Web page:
But those promises proved futile. FULL POST
What recession? With BSkyB vastly increasing the price it’s willing to pay to show England's Premier League football matches, the 20 teams that make up the league have ever more money to attract top talent.
But are people like me, who pay near $100 a month for Sky, going to have pay more to watch the matches?
Sky says no. It’s believed the satellite channel, partly owned and controlled by Rubert Murdoch's News Corp., will instead cut costs and services elsewhere in order to keep its overall costs from skyrocketing just to air football.
I say ‘just’, but really Sky has been all about football - it helped create the Premier League 20 years ago, and pubs and many people (like me) pay a subscription to be able to watch sports which have moved from free-to-air to pay TV in that period. FULL POST
Herat, Afghanistan (CNN) - In several Afghan provinces the fight to curb the growing of opium poppies seems to be a losing battle.
In 2011 a United Nations Office on Drugs and Crime survey said opium poppy cultivation rose by 7% overall from the prior year. Opium poppy has been one of the main sources of funding for the Taliban especially since the U.S. invasion of Afghanistan in 2001. Poppy cultivation is expected to grow partly because the opium poppy's prices are rising and because farmers are having a hard time deriving as much profit from alternative crops.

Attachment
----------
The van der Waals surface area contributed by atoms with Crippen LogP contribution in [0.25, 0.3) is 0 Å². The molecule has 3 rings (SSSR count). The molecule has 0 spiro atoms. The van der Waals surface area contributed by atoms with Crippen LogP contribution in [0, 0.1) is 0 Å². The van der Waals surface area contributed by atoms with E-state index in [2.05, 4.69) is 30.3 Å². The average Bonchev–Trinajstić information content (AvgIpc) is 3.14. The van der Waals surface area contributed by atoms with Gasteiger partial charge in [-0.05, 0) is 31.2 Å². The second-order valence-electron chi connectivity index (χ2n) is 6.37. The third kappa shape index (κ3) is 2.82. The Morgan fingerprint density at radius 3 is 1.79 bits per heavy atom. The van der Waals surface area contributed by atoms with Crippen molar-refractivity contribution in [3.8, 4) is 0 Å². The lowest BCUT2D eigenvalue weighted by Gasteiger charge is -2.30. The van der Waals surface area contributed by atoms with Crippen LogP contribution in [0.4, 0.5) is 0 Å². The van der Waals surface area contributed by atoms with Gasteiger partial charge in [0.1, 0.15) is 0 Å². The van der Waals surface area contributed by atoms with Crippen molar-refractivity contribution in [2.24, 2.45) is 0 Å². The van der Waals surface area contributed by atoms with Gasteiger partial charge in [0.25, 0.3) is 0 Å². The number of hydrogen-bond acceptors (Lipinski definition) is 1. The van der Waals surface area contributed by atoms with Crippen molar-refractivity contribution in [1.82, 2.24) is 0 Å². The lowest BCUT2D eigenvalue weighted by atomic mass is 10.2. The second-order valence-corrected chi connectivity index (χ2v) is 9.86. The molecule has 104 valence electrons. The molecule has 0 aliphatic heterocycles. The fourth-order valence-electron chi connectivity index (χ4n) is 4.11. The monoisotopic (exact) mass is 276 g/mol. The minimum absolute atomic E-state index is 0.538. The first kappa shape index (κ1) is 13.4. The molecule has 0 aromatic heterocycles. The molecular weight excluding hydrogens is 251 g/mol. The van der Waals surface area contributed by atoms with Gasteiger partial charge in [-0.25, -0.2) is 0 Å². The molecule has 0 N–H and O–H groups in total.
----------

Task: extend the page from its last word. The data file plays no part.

But one Afghan province is showing real progress in doing just that. The alternative crop is the world's most expensive spice, saffron.
Vienna, Austria (CNN) – It is shaping up to be an intriguing two days in Vienna. Ministers with some of the largest oil reserves in the world will gather Thursday to determine if the more than $25 slide in global energy prices requires urgent action. Ahead of the ministerial meeting, they will meet with their counterparts from the private sector and air their views at the OPEC seminar Wednesday at the Hofburg Palace, before an audience of 1,200 energy executives.
Uprisings throughout North Africa - which shut down 90% of Libya's oil production for months - military exercises in the Strait of Hormuz, and rising demand from China kept markets on edge and drove prices higher last year and through the first quarter of 2012.
Madrid (CNN) – Spain: a country home to 47 million people and a $1.4 trillion economy. The Spanish bull has stood proud on Iberian hilltops for years, a symbol of force and a fitting tribute to a country which up until recently was the euro zone's fourth richest.
But step out of the Castilian plain and onto the bustling streets of Madrid – or any other Spanish city for that matter - and the skyline tells a different story.
The horizon is dotted with relics from the country's now burst property bubble.
Empty apartment blocks stand idle in the suburbs, while downtown the glass towers of Spain's financial district cast shadows over the people below and a shadow over their children's future.